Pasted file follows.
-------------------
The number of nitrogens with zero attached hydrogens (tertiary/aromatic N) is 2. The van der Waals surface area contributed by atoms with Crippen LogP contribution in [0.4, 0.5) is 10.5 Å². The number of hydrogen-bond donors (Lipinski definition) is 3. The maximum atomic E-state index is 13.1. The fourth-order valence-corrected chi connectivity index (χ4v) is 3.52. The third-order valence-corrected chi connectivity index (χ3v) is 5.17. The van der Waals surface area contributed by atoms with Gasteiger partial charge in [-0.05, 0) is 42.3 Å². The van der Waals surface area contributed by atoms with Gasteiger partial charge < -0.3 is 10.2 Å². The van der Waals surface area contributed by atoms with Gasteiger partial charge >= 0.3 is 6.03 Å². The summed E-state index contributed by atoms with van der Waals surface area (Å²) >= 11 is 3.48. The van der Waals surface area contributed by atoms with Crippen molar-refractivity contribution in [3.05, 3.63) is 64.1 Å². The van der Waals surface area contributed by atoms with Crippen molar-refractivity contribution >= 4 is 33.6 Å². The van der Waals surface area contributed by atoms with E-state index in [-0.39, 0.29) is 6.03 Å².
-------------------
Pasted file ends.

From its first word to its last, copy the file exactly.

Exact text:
The number of nitrogens with zero attached hydrogens (tertiary/aromatic N) is 2. The van der Waals surface area contributed by atoms with Crippen LogP contribution in [0.4, 0.5) is 10.5 Å². The number of hydrogen-bond donors (Lipinski definition) is 3. The maximum atomic E-state index is 13.1. The fourth-order valence-corrected chi connectivity index (χ4v) is 3.52. The third-order valence-corrected chi connectivity index (χ3v) is 5.17. The van der Waals surface area contributed by atoms with Gasteiger partial charge in [-0.05, 0) is 42.3 Å². The van der Waals surface area contributed by atoms with Gasteiger partial charge < -0.3 is 10.2 Å². The van der Waals surface area contributed by atoms with Gasteiger partial charge >= 0.3 is 6.03 Å². The summed E-state index contributed by atoms with van der Waals surface area (Å²) >= 11 is 3.48. The van der Waals surface area contributed by atoms with Crippen molar-refractivity contribution in [3.05, 3.63) is 64.1 Å². The van der Waals surface area contributed by atoms with Crippen molar-refractivity contribution >= 4 is 33.6 Å². The van der Waals surface area contributed by atoms with E-state index in [-0.39, 0.29) is 6.03 Å².